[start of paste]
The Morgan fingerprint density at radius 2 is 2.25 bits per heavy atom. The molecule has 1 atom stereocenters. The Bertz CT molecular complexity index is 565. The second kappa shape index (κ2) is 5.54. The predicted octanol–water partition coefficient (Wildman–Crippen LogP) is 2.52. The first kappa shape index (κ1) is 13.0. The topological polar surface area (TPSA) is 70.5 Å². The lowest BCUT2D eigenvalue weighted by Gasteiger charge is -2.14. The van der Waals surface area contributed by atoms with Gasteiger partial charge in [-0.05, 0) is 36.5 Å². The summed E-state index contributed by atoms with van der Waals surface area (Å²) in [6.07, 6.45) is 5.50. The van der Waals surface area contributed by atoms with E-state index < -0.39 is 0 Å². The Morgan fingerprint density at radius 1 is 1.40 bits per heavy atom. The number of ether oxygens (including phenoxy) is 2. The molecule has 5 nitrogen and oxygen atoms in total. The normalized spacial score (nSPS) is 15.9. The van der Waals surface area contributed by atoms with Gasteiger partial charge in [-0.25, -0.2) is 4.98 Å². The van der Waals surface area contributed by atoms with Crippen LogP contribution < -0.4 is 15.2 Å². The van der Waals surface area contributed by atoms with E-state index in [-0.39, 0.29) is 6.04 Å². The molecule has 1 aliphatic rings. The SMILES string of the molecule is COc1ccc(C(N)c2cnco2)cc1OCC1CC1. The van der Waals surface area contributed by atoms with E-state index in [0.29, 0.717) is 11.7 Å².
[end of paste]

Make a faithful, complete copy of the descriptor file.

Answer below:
The Morgan fingerprint density at radius 2 is 2.25 bits per heavy atom. The molecule has 1 atom stereocenters. The Bertz CT molecular complexity index is 565. The second kappa shape index (κ2) is 5.54. The predicted octanol–water partition coefficient (Wildman–Crippen LogP) is 2.52. The first kappa shape index (κ1) is 13.0. The topological polar surface area (TPSA) is 70.5 Å². The lowest BCUT2D eigenvalue weighted by Gasteiger charge is -2.14. The van der Waals surface area contributed by atoms with Gasteiger partial charge in [-0.05, 0) is 36.5 Å². The summed E-state index contributed by atoms with van der Waals surface area (Å²) in [6.07, 6.45) is 5.50. The van der Waals surface area contributed by atoms with E-state index < -0.39 is 0 Å². The Morgan fingerprint density at radius 1 is 1.40 bits per heavy atom. The number of ether oxygens (including phenoxy) is 2. The molecule has 5 nitrogen and oxygen atoms in total. The normalized spacial score (nSPS) is 15.9. The van der Waals surface area contributed by atoms with Gasteiger partial charge in [-0.25, -0.2) is 4.98 Å². The van der Waals surface area contributed by atoms with Crippen LogP contribution < -0.4 is 15.2 Å². The van der Waals surface area contributed by atoms with E-state index in [-0.39, 0.29) is 6.04 Å². The molecule has 1 aliphatic rings. The SMILES string of the molecule is COc1ccc(C(N)c2cnco2)cc1OCC1CC1. The van der Waals surface area contributed by atoms with E-state index in [0.29, 0.717) is 11.7 Å².